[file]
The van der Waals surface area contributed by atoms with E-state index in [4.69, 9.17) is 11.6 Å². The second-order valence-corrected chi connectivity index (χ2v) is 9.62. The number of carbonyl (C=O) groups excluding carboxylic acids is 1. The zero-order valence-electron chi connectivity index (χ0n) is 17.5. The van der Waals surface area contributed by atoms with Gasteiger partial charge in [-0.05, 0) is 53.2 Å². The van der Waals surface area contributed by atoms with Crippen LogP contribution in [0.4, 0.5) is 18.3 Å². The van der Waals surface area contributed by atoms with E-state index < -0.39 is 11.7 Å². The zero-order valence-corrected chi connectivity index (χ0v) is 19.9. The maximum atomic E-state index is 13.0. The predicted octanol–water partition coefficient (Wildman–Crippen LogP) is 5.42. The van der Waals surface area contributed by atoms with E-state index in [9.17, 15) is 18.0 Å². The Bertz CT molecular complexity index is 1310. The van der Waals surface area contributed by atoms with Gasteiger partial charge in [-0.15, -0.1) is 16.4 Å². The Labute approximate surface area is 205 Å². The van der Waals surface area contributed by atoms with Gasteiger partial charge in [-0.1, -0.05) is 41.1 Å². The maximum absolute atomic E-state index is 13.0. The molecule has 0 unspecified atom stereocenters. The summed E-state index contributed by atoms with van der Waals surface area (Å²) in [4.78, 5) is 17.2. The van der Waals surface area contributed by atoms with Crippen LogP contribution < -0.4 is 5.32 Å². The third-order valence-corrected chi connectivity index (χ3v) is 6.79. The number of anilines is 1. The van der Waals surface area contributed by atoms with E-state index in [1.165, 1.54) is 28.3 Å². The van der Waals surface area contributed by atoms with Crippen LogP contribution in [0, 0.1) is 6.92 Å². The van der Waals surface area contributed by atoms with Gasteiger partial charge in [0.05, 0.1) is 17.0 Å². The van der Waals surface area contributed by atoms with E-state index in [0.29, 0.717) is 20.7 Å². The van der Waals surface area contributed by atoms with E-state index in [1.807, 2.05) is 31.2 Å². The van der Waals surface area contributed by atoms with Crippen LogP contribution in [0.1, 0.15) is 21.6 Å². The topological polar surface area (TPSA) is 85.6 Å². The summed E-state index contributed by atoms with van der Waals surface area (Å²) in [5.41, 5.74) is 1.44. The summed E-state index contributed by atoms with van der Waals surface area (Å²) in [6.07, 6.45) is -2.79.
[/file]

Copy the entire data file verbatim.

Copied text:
The van der Waals surface area contributed by atoms with E-state index in [4.69, 9.17) is 11.6 Å². The second-order valence-corrected chi connectivity index (χ2v) is 9.62. The number of carbonyl (C=O) groups excluding carboxylic acids is 1. The zero-order valence-electron chi connectivity index (χ0n) is 17.5. The van der Waals surface area contributed by atoms with Gasteiger partial charge in [-0.05, 0) is 53.2 Å². The van der Waals surface area contributed by atoms with Crippen LogP contribution in [0.4, 0.5) is 18.3 Å². The van der Waals surface area contributed by atoms with E-state index < -0.39 is 11.7 Å². The zero-order valence-corrected chi connectivity index (χ0v) is 19.9. The maximum atomic E-state index is 13.0. The predicted octanol–water partition coefficient (Wildman–Crippen LogP) is 5.42. The van der Waals surface area contributed by atoms with E-state index in [9.17, 15) is 18.0 Å². The Bertz CT molecular complexity index is 1310. The van der Waals surface area contributed by atoms with Gasteiger partial charge in [-0.15, -0.1) is 16.4 Å². The Labute approximate surface area is 205 Å². The van der Waals surface area contributed by atoms with Gasteiger partial charge in [-0.1, -0.05) is 41.1 Å². The maximum absolute atomic E-state index is 13.0. The molecule has 0 unspecified atom stereocenters. The summed E-state index contributed by atoms with van der Waals surface area (Å²) in [4.78, 5) is 17.2. The van der Waals surface area contributed by atoms with Crippen LogP contribution < -0.4 is 5.32 Å². The third-order valence-corrected chi connectivity index (χ3v) is 6.79. The number of anilines is 1. The van der Waals surface area contributed by atoms with E-state index in [1.165, 1.54) is 28.3 Å². The van der Waals surface area contributed by atoms with Crippen LogP contribution in [0, 0.1) is 6.92 Å². The van der Waals surface area contributed by atoms with Gasteiger partial charge in [0.05, 0.1) is 17.0 Å². The van der Waals surface area contributed by atoms with E-state index in [0.29, 0.717) is 20.7 Å². The van der Waals surface area contributed by atoms with E-state index in [1.807, 2.05) is 31.2 Å². The van der Waals surface area contributed by atoms with Crippen LogP contribution in [0.1, 0.15) is 21.6 Å². The topological polar surface area (TPSA) is 85.6 Å². The summed E-state index contributed by atoms with van der Waals surface area (Å²) in [5.41, 5.74) is 1.44. The summed E-state index contributed by atoms with van der Waals surface area (Å²) in [6.07, 6.45) is -2.79.